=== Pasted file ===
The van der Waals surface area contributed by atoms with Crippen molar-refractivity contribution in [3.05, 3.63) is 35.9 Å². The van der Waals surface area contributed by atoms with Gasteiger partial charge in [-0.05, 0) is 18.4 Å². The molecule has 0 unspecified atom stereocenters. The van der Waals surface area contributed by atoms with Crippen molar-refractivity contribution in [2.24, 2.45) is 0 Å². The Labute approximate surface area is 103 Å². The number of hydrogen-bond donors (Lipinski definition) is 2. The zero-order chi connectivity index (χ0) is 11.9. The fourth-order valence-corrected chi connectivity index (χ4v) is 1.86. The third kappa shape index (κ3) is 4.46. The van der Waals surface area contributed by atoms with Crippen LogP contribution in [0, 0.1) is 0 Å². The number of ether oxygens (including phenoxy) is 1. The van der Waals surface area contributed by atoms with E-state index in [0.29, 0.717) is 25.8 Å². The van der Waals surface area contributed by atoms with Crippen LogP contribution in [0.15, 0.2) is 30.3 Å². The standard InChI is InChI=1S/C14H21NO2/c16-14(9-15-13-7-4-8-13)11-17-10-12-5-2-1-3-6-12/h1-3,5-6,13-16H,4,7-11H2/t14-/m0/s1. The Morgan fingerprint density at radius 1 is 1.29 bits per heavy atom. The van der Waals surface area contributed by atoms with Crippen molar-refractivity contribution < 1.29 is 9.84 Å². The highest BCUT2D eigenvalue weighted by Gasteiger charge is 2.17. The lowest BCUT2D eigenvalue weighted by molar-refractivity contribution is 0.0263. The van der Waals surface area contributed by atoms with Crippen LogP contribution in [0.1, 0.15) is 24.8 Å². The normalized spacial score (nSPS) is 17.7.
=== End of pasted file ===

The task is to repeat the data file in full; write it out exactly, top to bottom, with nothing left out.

The van der Waals surface area contributed by atoms with Crippen molar-refractivity contribution in [3.05, 3.63) is 35.9 Å². The van der Waals surface area contributed by atoms with Gasteiger partial charge in [-0.05, 0) is 18.4 Å². The molecule has 0 unspecified atom stereocenters. The van der Waals surface area contributed by atoms with Crippen molar-refractivity contribution in [2.24, 2.45) is 0 Å². The Labute approximate surface area is 103 Å². The number of hydrogen-bond donors (Lipinski definition) is 2. The zero-order chi connectivity index (χ0) is 11.9. The fourth-order valence-corrected chi connectivity index (χ4v) is 1.86. The third kappa shape index (κ3) is 4.46. The van der Waals surface area contributed by atoms with Crippen LogP contribution in [0, 0.1) is 0 Å². The number of ether oxygens (including phenoxy) is 1. The van der Waals surface area contributed by atoms with E-state index in [0.29, 0.717) is 25.8 Å². The van der Waals surface area contributed by atoms with Crippen LogP contribution in [0.15, 0.2) is 30.3 Å². The standard InChI is InChI=1S/C14H21NO2/c16-14(9-15-13-7-4-8-13)11-17-10-12-5-2-1-3-6-12/h1-3,5-6,13-16H,4,7-11H2/t14-/m0/s1. The Morgan fingerprint density at radius 1 is 1.29 bits per heavy atom. The van der Waals surface area contributed by atoms with Crippen molar-refractivity contribution < 1.29 is 9.84 Å². The highest BCUT2D eigenvalue weighted by Gasteiger charge is 2.17. The lowest BCUT2D eigenvalue weighted by molar-refractivity contribution is 0.0263. The van der Waals surface area contributed by atoms with Crippen LogP contribution in [0.1, 0.15) is 24.8 Å². The normalized spacial score (nSPS) is 17.7.